In this GRE strategy video lesson, I use two GRE Quantitative Comparison questions to illustrate how to simplify algebraic representations to make it easier to solve these types of questions.
In the video below I detail all the options students have for using the Official GRE Practice tests. I also describe how best to stage your practice and the proper use of Official GRE tests.
The list below organizes the links to the resources mentioned in the video:
The Revised GRE test is a section adaptive test, this means that the first section of the Quantitative or Verbal section is of average difficulty, and the difficulty level of the subsequent section depends on how well one does in the first section.
ETS rates the test questions with a difficulty level ranging from 1 to 5, 1 being the easiest and 5 being the most difficult. In the first section, the weighted average of the difficulty of the questions is close to 3. The section consists of a mix of easy, medium, and difficult questions. The number of incorrect questions in the first section determines the difficulty level of the subsequent section. This format of test administration is called section adaptive.
To find out the impact of the difficulty level of questions missed on the overall score, I used the PowerPrep II 2.1 software and ran the following tests:
Trial#1: Miss 3 of the easiest questions in the first quantitative section, and then miss 3 of the easiest questions in the second section as well.
Trial#2: Miss 3 of the hardest questions in the first quantitative section, and then miss 3 of the hardest questions in the second section as well.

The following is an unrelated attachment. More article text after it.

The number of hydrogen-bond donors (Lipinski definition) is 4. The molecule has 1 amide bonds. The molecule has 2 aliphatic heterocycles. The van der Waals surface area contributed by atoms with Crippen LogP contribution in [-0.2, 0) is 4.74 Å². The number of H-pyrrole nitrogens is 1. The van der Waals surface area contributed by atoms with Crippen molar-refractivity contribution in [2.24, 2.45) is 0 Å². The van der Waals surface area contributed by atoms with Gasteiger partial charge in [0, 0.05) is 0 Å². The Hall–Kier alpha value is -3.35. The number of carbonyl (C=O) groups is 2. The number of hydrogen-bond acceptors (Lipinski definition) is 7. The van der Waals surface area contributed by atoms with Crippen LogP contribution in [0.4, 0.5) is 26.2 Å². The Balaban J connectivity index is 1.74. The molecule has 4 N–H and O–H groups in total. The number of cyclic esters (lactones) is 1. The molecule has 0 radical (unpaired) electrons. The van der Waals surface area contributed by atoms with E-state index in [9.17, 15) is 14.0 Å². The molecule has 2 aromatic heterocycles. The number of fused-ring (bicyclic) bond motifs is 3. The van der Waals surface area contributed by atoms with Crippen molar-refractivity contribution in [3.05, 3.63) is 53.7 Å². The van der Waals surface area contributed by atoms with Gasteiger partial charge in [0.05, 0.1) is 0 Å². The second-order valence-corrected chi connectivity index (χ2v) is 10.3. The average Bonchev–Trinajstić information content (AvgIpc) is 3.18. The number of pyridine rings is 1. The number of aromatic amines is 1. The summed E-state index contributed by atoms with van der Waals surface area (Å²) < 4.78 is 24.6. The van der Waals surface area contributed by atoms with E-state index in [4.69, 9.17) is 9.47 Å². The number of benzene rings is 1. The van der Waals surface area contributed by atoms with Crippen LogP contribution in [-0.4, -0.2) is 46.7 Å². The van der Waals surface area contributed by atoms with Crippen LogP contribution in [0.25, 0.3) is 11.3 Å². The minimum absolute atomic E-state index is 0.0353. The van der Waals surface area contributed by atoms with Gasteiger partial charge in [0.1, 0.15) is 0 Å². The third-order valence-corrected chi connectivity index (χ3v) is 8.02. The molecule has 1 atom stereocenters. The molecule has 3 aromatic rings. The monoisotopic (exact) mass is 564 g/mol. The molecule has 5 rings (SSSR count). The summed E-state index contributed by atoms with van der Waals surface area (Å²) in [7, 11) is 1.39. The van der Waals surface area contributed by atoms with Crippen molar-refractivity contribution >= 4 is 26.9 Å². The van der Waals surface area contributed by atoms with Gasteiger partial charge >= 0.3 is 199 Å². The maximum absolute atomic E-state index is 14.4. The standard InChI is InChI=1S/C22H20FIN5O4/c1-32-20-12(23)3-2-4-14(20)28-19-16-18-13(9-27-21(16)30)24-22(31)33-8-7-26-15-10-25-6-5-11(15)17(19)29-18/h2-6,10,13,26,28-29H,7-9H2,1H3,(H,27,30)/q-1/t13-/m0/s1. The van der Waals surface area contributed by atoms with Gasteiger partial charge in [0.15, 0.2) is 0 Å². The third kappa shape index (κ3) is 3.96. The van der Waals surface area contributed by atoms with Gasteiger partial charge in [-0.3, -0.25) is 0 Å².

In both of the above trials, the second section was identical, and of the highest difficulty level. This is because I only missed three questions, if I had missed a greater number of questions, the difficulty level would have been different for the second section. I will do additional trials to show the relationship between the number of questions incorrect in the first section and the difficulty level of the second section. The key point of this observation is that the difficulty level of the second section is entirely dependent on the number of questions missed in the first section, and not on the difficulty level of the individual questions.
The interesting outcome is that in both of the trials, the final quantitative score was 162 (84th percentile). In both cases, the two sections were identical and I missed a total of six questions. However, in one case I missed the easiest questions and in the other I missed the hardest questions. This means that the final score(assuming the sections are of the same difficulty level) purely depends on the number of incorrect questions, and not on the difficulty level of the individual questions.
So how does all this information help a GRE test taker. I recommend that when you are attempting the first section, focus on the easiest questions first and make sure you get those right. Only then move on to the hard ones. Because one can jump from one question to another, it is best to first target questions that are easier and are on topics that you can tackle with ease. Once you have completed those questions, then move on to the harder questions. This is prudent because all questions are equally weighted when it comes to deciding the difficulty level of the second quantitative section. The same strategy should also be implemented in the second section.
The final score is then computed by an equating process that takes in to account the difficulty level of each section administered to a student and the number of questions correct in each section. For example, the average difficulty of the question in the actual Revised GRE test I took was 3.2 for the first quantitative section and 4 for the second section. The final score would then depend on the number of questions that you missed. In my next, blog post I will present results from further trials that show the impact of number of incorrect questions on the overall score.